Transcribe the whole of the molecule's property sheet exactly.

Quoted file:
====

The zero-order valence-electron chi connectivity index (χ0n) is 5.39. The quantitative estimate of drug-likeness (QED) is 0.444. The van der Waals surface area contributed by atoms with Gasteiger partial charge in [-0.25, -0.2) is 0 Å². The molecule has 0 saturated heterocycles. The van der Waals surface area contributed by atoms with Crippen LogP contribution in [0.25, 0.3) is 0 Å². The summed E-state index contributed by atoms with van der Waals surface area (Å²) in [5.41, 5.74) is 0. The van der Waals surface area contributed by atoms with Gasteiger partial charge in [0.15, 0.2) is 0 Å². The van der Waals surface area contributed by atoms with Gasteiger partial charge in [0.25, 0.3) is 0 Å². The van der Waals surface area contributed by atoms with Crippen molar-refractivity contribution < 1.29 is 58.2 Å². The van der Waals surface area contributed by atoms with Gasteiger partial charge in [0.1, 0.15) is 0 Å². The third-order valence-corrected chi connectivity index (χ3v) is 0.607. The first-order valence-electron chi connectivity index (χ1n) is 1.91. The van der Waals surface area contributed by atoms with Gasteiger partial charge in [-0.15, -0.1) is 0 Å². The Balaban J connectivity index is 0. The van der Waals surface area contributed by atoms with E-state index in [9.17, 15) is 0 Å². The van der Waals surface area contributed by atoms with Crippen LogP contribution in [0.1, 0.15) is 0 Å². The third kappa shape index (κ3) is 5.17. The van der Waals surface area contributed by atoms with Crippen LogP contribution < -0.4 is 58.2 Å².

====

The zero-order valence-electron chi connectivity index (χ0n) is 5.39. The quantitative estimate of drug-likeness (QED) is 0.444. The van der Waals surface area contributed by atoms with Gasteiger partial charge in [-0.25, -0.2) is 0 Å². The molecule has 0 saturated heterocycles. The van der Waals surface area contributed by atoms with Crippen LogP contribution in [0.25, 0.3) is 0 Å². The summed E-state index contributed by atoms with van der Waals surface area (Å²) in [5.41, 5.74) is 0. The van der Waals surface area contributed by atoms with Gasteiger partial charge in [0.15, 0.2) is 0 Å². The van der Waals surface area contributed by atoms with Gasteiger partial charge in [0.25, 0.3) is 0 Å². The van der Waals surface area contributed by atoms with Crippen molar-refractivity contribution < 1.29 is 58.2 Å². The van der Waals surface area contributed by atoms with Gasteiger partial charge in [0.1, 0.15) is 0 Å². The third-order valence-corrected chi connectivity index (χ3v) is 0.607. The first-order valence-electron chi connectivity index (χ1n) is 1.91. The van der Waals surface area contributed by atoms with Gasteiger partial charge in [-0.15, -0.1) is 0 Å². The Balaban J connectivity index is 0. The van der Waals surface area contributed by atoms with E-state index in [9.17, 15) is 0 Å². The van der Waals surface area contributed by atoms with Crippen LogP contribution in [0.1, 0.15) is 0 Å². The third kappa shape index (κ3) is 5.17. The van der Waals surface area contributed by atoms with Crippen LogP contribution < -0.4 is 58.2 Å².